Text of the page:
Also a little skeeved by the notion of them that's taken the Hippocratic Oath helping people to die...


Doctors already help people die (do not resuscitate order by the patient or give the option to family; life support or no life support).

IMO that's too much power given to them already...Sorry folks saw the movie COMA as a child...can't have Doctor's given that power :funny1:

#32 Spidergawd

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Posted 06 November 2012 - 04:59 PM

I want the power, for myself. The doctors should only have it with my express consent.

#33 china cat

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Posted 06 November 2012 - 05:02 PM

I agree with Melissa.

I assume that folks who vote no also are pro-life and not pro-choice when it comes to abortion, if not, isn't that flawed logic when it comes to sanctity of life thing. In my eyes, these two topics go hand in hand in the pro-choice vs pro-life arguments.


Hi W

I am consistent in my thinking. Opposed to abortion. Opposed to death penalty, Opposed to the wars. Also vegetarian. Try to, compassionately and thoughtfully, adhere to sanctity of life ethic. Complicated issues, I question my stances and understand there are exceptions and cases worth reconsidering. Always growing...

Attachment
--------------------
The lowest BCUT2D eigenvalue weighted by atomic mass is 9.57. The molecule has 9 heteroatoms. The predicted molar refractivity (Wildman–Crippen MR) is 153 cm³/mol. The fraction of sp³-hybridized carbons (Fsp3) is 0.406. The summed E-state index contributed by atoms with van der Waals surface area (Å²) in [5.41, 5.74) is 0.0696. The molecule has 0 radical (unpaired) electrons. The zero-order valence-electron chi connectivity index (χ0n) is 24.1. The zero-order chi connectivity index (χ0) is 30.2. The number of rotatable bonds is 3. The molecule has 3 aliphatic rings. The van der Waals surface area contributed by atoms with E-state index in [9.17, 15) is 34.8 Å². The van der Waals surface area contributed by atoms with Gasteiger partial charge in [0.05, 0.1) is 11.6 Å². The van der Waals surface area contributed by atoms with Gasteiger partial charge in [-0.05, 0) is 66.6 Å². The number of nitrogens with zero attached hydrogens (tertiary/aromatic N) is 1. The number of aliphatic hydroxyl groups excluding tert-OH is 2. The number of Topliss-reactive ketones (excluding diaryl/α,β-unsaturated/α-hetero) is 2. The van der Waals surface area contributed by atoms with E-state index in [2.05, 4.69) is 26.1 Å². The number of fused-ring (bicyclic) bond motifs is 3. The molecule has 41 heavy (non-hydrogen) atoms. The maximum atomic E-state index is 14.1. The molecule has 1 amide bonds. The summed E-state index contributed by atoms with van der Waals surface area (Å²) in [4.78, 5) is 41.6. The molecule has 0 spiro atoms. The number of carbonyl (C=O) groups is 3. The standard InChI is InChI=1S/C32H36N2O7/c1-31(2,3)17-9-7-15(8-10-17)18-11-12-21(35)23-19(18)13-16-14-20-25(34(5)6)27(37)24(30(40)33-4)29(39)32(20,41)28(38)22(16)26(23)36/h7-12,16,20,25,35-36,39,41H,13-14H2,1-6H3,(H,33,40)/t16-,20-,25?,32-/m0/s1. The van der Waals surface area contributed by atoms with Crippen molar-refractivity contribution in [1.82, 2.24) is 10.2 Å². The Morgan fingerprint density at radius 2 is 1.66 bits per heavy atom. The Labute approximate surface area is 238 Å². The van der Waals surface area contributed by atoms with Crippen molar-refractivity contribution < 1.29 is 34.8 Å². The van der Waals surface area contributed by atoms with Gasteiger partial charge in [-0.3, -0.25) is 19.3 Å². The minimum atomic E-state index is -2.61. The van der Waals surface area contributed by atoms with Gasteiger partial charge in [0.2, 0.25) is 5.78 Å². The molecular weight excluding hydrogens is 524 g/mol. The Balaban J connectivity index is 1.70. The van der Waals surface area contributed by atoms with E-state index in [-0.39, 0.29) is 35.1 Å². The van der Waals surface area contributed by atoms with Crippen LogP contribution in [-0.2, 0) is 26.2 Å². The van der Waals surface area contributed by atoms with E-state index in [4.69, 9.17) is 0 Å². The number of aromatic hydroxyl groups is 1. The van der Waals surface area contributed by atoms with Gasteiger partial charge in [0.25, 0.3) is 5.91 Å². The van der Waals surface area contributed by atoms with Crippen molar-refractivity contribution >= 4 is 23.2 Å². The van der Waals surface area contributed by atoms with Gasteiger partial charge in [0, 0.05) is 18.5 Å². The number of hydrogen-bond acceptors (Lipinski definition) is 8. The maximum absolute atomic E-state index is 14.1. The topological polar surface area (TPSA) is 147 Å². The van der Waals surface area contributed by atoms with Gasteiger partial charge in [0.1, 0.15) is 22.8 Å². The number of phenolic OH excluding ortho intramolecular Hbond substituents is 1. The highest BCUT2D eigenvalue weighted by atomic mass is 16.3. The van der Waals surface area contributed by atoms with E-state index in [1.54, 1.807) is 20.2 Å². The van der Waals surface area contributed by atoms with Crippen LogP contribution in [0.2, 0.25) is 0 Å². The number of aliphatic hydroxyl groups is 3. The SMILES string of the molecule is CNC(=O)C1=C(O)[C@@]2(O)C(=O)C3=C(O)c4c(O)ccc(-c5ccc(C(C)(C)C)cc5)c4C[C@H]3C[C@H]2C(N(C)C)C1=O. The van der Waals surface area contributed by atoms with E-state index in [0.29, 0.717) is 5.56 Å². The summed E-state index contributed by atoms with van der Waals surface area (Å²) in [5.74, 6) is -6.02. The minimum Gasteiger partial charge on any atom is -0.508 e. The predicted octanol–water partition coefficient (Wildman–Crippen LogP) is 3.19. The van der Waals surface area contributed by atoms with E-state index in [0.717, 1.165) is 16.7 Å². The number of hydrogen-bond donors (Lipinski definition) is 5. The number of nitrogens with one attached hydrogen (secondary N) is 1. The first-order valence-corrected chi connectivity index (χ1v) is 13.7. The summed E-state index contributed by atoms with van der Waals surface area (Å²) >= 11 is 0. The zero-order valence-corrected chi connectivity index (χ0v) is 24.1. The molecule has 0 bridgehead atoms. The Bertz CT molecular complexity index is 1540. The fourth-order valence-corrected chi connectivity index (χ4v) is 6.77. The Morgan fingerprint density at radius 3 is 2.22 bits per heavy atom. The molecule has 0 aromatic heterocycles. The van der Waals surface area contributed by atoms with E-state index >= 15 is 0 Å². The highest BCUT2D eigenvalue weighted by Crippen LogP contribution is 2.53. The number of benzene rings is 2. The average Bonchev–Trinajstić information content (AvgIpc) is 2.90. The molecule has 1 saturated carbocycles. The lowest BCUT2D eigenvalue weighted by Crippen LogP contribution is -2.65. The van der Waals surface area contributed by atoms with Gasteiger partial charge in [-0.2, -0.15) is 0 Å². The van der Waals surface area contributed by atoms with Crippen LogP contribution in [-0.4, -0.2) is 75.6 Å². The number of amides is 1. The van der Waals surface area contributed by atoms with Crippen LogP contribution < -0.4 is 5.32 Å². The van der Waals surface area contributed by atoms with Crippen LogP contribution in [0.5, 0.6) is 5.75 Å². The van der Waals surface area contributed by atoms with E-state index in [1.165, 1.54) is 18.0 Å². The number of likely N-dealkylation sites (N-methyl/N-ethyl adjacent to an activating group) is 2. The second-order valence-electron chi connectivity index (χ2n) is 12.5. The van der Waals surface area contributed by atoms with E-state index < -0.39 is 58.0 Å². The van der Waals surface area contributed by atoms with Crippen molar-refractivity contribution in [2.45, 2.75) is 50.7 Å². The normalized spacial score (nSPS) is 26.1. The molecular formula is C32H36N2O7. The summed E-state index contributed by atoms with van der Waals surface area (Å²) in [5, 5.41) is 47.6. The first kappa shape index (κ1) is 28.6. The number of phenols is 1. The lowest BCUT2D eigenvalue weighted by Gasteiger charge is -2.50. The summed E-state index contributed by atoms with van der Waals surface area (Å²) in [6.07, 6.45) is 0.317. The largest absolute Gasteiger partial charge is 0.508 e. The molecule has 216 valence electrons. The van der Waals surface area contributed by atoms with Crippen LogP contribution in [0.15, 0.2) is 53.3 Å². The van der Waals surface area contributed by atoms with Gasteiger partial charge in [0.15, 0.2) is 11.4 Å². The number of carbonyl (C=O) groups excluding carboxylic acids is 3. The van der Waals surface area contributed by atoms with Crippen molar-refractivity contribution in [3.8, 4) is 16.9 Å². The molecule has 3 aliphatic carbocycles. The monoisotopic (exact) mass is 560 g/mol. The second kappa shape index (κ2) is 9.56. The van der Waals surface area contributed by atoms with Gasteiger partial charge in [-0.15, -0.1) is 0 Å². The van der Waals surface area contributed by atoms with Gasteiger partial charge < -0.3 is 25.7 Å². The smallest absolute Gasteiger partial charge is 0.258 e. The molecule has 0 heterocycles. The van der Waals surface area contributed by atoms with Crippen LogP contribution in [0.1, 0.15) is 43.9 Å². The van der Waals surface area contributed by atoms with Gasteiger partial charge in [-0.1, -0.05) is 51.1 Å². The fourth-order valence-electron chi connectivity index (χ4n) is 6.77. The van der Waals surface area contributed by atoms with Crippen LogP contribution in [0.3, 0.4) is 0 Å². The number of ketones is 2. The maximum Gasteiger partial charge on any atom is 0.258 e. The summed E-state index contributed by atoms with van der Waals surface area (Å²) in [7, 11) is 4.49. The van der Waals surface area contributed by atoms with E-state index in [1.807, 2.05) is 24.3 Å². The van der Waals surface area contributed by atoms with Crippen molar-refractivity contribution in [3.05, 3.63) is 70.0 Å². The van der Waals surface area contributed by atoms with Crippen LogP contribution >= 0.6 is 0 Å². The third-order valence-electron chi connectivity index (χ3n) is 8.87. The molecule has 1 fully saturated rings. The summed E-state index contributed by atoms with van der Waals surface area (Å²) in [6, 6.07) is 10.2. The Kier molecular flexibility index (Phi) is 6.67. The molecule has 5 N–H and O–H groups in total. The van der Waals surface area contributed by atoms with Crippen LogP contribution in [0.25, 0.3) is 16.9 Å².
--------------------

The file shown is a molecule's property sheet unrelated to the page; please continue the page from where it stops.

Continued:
#34 Depends

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Posted 06 November 2012 - 05:27 PM

Something I learned during my brother's ordeal. He had a signed DNR, with my sister as proxy. He had gone through an instance where they did not do anything, he had slipped into a coma... Well he came out of it, then several days later, my sister walks in, and they were working on him. She said that he had a DNR. They said that becomes invalid after the first time, and that my brother had changed his mind, and signed a different order (I forget what it is called, but basically says use all efforts to revive...)